In the works since 2014 but waylaid by the adoption and subsequent extension of ‘Interim Controls’ to limit new market-rate housing, office and retail developments in the Mission, plans to raze the single-story Alpha Bay Builders structure at 3314 Cesar Chavez Street and develop a new six-story building upon its site could be approved by San Francisco’s Planning Commission in mid-January of next year.

As proposed by Zone Design Development, the 65-foot-tall building would yield 58 new residential units over 1,300 square feet of ground floor retail space and a basement garage for 28 cars.

Originally slated for approval in October but facing pushback from neighbors concerned about the mass of the building, the Planning Commission hearing has been twice delayed at the project sponsor’s request in order to continue discussions with the neighborhood groups.

While the project as proposed isn’t likely to win any design awards, eight (8) of its 58 units would be offered at below market rates.

And speaking of neighbors, the adjacent Flyers gas station site, which is also zoned for development up to 65 feet in height, has a lease that runs through the end of 2026, not including two five-year options to extend as well.

10 thoughts on “Waylaid Mission District Development Slated for Approval”
  1. White brackets emulate the neighboring affordable complex built prior. They place some roof greenery, and street trees, but miss the point on how tall is too tall…the impacts of such development means less outdoor space or social areas in these buildings, and no street retail, which would be an improvement at the location since walgreens blocks windows, and currently the area is devoid east-west of any retail improvement and/or needed transit changes (Ex: BRT Van Ness heading south looping on cesar chivez back over to SFGH so people can take public transit to the hospitals in the area).

    Cesar Chavez street was planted but still needs to be “enlivened” out to the T-Line and Potrero areas so that the Pier 70 and Potrero connections and to Bayshore industrial zones becomes a bigger comprehensive change that adequately gets people out of cars and google bus / lyft / uber and onto a public transit shuttle neighborhood friendly alternative.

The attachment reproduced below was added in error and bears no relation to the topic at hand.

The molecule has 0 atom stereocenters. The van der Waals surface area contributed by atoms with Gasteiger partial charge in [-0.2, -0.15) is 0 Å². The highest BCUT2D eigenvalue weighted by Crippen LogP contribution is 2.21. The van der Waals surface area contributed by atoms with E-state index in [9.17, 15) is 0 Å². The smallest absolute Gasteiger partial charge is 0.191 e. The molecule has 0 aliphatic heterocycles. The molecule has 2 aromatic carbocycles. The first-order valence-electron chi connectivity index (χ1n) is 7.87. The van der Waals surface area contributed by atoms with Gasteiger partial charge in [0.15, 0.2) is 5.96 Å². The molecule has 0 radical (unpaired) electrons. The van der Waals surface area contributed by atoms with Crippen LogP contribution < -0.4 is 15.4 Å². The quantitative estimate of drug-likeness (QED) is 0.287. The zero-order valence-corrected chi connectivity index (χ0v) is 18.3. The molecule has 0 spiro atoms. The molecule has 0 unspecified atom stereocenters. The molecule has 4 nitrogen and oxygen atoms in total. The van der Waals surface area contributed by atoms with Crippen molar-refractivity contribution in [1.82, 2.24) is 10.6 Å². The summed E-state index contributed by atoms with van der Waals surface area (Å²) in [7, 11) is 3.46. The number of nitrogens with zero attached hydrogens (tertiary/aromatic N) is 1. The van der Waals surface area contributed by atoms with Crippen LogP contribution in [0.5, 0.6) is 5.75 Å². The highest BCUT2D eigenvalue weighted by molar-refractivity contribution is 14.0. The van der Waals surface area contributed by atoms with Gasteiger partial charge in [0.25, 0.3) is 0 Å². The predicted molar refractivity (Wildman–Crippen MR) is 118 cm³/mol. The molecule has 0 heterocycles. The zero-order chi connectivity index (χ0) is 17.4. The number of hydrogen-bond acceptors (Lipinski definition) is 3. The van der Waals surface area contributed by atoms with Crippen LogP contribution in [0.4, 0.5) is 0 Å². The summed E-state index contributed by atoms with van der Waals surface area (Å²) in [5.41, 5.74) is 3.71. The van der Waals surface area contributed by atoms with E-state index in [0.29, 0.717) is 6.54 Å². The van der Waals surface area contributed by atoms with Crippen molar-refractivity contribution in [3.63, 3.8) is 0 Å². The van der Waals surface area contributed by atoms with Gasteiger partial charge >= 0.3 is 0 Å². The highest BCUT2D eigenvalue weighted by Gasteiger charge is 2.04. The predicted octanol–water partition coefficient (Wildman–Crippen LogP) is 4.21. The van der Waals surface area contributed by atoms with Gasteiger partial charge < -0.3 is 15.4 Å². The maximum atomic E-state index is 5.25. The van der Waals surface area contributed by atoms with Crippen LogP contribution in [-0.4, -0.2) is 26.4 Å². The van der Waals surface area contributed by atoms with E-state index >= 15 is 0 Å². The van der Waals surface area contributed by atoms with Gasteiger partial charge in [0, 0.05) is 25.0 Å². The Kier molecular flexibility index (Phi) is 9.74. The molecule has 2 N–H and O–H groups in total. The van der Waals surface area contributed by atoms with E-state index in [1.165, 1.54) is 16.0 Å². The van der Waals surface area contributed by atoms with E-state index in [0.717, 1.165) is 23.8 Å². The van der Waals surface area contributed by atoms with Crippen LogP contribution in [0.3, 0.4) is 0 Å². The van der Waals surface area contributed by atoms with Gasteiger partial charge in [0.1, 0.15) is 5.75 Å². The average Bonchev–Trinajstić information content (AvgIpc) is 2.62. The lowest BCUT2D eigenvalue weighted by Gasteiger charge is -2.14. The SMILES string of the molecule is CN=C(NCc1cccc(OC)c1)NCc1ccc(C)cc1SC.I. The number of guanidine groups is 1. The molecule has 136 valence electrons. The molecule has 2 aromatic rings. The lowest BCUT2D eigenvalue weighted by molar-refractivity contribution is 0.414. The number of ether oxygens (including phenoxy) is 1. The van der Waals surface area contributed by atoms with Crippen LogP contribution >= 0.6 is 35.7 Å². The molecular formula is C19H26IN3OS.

Planners need to start to think about comprehensive holistic changes vs. allowing each site to be developed and plopped down without consideration of impacts. Developers cannot pay everything, but the domino effect discussed means there should be assessed $ investment from these developments to generally improve mass-transit linkages.

    1. This site is less than one block away from the frequent 14 & 49 services on Mission, the (slow) 12 and 27 services into SOMA, and less than a ten minute walk to 24th St BART for rapid service to downtown / East Bay and crosstown on the 48. This is about as rich of a transit site as you can get. The reason why there’s no crosstown Cesar Chavez service is because no one ones to go to the warehouses and Muni yards that make up the entire streetscape of Cesar Chavez east of 101.

      I’ll also mention that Van Ness BRT ends at Market; I don’t think we can expect any major improvements to the 49 along Mission besides the tame one-direction red lane, turn restrictions, and stop consolidation we got in 2015, so there’s no BRT to route via Cesar Chavez.

      1. The 27 Bryant is actually a great line downtown, pretty fast, reliable, seldom packed, and goes straight to Market Powell, then to Van Ness/ lower Russian Hill.

    1. Those aren’t day laborers, who instead congregate on Chavez closer to the existing housing. Those Flyer denizens hang out, have suspicious discussions with a parade of cars, drink and/or fight.

      Signed, Lives Within 1 Block Of Flyers. (But yes it’s still funny.)

  2. “While the project as proposed isn’t likely to win any design awards”…

    Understatement of the day, it looks like something my daughter made out of legos on a bad day.

  3. This looks fine. Build it fast. What about the other one on Cesar Chavez close to Guerrero that was on the market instead of breaking ground? Did it sell? If still on the market, the city or a nonprofit should snap it up at a fire-sale price to use for affordable housing — perfect opportunity with a motivated seller.

  4. UPDATE: With the hearing for the development of 3314 Cesar Chavez Street having been continued from last month, an exemption from having to complete a more detailed environmental review has since been secured and the project as proposed is now slated to be approved next week.

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